Career Tools: How to Develop a Customer Service Mindset

Deliver service in line with your department’s mission and goals

Karem Jackson helps visitors at a conference at the Statistical and Applied Mathematical Sciences Institute.
Karem Jackson helps visitors at a conference at the Statistical and Applied Mathematical Sciences Institute.

For Tempie Fuller, a compliance specialist for Duke’s Patient Revenue Management Organization, the term “customer” is somewhat nebulous. She fields inquiries about medical codes from doctors, patients, vendors and staff in other departments. 

Central to her role is ensuring that each medical coding encounter is smooth and productive.

Already a regular consumer of professional development classes through Duke’s Learning and Organization Development (L&OD), Fuller added a “Customer Service Excellence” course to her repertoire. 

“I knew that the more I learned how to interact with people, the easier the job became,” she said.

The L&OD customer service course is built around six steps that every professional should know. The lessons on listening, empathy and responsiveness have proven so useful, Fuller calls upon them outside of work and during encounters with her son or members of the church youth group she’s taught.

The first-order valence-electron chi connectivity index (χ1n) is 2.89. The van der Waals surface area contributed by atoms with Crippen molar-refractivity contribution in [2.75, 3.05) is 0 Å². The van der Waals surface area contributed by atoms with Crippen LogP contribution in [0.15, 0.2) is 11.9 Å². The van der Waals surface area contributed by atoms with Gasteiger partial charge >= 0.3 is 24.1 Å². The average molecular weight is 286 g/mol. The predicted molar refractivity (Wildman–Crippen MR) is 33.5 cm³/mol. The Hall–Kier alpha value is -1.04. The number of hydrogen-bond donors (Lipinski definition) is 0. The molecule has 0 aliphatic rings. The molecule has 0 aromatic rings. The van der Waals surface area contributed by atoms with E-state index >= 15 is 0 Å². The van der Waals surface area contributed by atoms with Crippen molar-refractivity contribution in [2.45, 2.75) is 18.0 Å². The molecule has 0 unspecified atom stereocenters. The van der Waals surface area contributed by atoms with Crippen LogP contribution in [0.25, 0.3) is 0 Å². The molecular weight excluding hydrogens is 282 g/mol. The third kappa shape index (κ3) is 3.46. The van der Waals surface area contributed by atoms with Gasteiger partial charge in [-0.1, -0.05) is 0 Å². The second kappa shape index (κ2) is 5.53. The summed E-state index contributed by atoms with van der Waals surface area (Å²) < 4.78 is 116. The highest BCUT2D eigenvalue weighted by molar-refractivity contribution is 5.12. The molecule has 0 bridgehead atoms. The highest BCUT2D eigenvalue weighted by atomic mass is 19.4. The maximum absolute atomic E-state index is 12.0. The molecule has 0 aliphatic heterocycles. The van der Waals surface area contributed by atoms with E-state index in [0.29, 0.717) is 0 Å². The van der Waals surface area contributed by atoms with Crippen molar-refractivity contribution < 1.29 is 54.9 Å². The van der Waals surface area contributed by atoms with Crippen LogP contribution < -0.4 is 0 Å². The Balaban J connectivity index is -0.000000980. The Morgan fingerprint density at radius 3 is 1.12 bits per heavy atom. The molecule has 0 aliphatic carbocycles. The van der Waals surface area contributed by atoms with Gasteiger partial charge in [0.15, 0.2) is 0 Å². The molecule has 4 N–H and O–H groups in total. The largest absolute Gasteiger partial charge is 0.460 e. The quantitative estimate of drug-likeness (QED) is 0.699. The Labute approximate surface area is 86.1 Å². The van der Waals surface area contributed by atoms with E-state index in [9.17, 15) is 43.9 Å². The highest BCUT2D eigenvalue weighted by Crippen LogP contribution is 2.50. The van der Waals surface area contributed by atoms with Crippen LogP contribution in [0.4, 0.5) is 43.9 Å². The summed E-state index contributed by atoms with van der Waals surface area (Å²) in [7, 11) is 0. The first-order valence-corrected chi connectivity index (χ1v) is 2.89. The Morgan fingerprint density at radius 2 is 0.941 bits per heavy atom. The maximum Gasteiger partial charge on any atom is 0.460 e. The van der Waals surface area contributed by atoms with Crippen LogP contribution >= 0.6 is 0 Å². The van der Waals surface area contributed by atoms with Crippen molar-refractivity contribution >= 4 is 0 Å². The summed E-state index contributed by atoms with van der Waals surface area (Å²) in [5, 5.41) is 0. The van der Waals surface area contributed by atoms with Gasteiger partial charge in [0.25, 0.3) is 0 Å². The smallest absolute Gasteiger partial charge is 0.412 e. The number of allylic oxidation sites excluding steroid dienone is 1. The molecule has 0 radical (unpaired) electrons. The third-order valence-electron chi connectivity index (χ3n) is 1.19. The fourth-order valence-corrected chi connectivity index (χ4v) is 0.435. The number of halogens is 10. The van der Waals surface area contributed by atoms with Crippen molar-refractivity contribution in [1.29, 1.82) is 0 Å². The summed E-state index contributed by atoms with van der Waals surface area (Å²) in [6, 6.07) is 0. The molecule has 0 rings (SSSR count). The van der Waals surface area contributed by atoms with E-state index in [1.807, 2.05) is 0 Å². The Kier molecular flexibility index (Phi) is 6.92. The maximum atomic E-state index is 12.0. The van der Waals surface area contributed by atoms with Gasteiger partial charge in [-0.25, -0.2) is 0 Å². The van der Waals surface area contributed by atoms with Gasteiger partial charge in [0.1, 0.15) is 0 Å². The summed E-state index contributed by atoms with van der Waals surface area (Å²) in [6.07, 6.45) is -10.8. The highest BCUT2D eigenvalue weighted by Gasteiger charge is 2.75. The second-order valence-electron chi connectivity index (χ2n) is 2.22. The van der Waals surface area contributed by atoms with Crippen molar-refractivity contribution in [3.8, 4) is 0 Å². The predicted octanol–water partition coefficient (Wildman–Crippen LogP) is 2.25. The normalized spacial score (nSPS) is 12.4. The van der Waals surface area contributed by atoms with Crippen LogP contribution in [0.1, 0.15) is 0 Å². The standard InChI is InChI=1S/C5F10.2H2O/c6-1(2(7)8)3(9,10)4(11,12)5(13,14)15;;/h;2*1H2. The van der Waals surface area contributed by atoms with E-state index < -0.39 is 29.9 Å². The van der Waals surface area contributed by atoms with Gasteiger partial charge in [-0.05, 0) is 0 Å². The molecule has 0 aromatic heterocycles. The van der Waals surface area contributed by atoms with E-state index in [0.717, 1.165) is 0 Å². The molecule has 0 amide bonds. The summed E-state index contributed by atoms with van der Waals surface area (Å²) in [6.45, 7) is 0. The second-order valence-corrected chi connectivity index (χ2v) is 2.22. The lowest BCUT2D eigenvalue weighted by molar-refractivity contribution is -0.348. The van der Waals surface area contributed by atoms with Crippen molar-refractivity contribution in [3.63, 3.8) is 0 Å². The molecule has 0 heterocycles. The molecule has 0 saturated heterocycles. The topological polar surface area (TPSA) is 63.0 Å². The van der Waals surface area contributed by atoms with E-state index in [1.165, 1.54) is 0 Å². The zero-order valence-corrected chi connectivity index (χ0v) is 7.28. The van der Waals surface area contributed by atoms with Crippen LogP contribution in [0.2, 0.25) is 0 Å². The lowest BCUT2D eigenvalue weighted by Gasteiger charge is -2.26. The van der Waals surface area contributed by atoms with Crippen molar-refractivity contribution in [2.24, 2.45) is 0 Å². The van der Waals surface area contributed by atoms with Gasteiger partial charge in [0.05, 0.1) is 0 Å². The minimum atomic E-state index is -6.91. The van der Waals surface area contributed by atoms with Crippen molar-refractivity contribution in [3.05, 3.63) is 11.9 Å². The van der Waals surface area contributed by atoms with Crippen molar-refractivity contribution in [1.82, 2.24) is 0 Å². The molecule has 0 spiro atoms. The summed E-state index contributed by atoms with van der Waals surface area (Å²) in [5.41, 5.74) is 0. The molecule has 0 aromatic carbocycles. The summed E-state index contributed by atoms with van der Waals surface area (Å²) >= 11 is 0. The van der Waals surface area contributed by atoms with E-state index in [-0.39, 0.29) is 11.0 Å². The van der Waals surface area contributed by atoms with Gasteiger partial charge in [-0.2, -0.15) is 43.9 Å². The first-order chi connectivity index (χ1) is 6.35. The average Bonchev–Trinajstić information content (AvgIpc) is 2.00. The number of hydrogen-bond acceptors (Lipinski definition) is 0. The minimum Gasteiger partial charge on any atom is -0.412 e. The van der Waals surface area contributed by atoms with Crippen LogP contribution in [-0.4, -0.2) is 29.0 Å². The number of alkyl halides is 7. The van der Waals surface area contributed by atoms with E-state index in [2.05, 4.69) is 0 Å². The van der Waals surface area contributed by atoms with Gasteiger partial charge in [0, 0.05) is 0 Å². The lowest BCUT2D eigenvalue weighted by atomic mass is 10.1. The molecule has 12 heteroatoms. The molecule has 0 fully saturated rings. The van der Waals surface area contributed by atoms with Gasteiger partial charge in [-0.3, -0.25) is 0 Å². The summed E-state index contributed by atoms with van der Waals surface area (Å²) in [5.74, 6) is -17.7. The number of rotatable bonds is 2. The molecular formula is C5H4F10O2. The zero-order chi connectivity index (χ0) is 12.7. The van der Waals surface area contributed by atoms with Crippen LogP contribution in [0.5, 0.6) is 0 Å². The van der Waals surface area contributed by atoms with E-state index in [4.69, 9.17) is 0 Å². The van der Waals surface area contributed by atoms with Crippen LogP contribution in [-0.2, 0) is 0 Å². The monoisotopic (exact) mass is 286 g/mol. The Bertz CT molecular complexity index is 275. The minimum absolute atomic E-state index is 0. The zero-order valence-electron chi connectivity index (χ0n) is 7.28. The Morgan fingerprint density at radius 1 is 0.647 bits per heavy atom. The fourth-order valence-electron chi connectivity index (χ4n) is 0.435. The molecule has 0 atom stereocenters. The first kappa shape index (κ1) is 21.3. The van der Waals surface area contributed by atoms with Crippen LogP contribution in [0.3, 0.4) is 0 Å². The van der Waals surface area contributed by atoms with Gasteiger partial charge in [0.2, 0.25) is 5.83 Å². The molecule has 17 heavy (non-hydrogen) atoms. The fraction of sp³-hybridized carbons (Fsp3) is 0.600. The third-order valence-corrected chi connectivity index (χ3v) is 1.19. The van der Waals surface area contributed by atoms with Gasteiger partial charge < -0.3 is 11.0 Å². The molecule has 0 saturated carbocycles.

The approach has proven so versatile, the customer service course name has been changed to “Winning Clients and Influencing People” to help Duke employees deliver service in line with a department’s mission and goals. The next sessions are in September and November, and here are some tips.

Set the tone: Starting any interaction by expressing your desire to help, puts the other person at ease. “You have to understand that they’re frustrated, but probably not at you,” Fuller said.

Listen: It’s easy to have an answer in mind before someone finishes asking a question. Listen for what a person needs, not what you think they need. “You’re trying to listen, but you’re also trying to figure out what the actual issue is,”
Fuller said.

Check for understanding: It’s helpful to paraphrase a request back to the person asking. It’s a chance to show empathy and a way to ensure both sides know what needs to be done, said Don Shortslef, the L&OD practitioner who teaches the course.

Meet needs:
Karem Jackson, staff assistant with the Statistical and Applied Mathematical Sciences Institute, took the course and found advice around resolving an issue and offering options helpful. “If you can’t fix it, find somebody who can,” Jackson said. 

Review details: According to Shortslef, explaining how you will go about solving a problem, and when a solution will be in place, offers reassurance.

Create goodwill: End each situation on a positive note. This will likely be the lasting impression of you. “You never know when you’re going to have another encounter with that person,” Jackson said. “And also, if you’re doing that … somebody may mirror that behavior. You never know.”

She added, “aside from being an employee of this organization, I’m a citizen or the world, I’m a parent, I’m a spouse. To have this skill, impacts my entire life. It makes a big difference.”